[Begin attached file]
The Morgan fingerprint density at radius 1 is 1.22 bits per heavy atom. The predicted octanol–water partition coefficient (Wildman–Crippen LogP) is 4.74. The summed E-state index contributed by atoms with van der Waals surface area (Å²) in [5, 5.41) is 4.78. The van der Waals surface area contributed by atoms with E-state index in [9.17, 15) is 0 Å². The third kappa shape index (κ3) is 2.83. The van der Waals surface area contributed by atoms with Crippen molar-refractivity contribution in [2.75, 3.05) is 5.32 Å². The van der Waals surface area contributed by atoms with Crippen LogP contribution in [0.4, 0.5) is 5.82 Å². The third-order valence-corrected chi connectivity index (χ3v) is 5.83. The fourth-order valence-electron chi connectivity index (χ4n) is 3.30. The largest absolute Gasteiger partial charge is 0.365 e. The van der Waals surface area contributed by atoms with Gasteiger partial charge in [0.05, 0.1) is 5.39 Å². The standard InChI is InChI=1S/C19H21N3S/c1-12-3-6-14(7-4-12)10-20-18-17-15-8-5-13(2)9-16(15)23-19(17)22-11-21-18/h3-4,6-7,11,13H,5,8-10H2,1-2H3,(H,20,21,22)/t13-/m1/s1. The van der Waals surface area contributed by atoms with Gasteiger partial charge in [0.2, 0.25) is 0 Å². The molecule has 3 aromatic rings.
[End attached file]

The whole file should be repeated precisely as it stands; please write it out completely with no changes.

The Morgan fingerprint density at radius 1 is 1.22 bits per heavy atom. The predicted octanol–water partition coefficient (Wildman–Crippen LogP) is 4.74. The summed E-state index contributed by atoms with van der Waals surface area (Å²) in [5, 5.41) is 4.78. The van der Waals surface area contributed by atoms with E-state index in [9.17, 15) is 0 Å². The third kappa shape index (κ3) is 2.83. The van der Waals surface area contributed by atoms with Crippen molar-refractivity contribution in [2.75, 3.05) is 5.32 Å². The van der Waals surface area contributed by atoms with Crippen LogP contribution in [0.4, 0.5) is 5.82 Å². The third-order valence-corrected chi connectivity index (χ3v) is 5.83. The fourth-order valence-electron chi connectivity index (χ4n) is 3.30. The largest absolute Gasteiger partial charge is 0.365 e. The van der Waals surface area contributed by atoms with Gasteiger partial charge in [0.05, 0.1) is 5.39 Å². The standard InChI is InChI=1S/C19H21N3S/c1-12-3-6-14(7-4-12)10-20-18-17-15-8-5-13(2)9-16(15)23-19(17)22-11-21-18/h3-4,6-7,11,13H,5,8-10H2,1-2H3,(H,20,21,22)/t13-/m1/s1. The van der Waals surface area contributed by atoms with Gasteiger partial charge in [0.2, 0.25) is 0 Å². The molecule has 3 aromatic rings.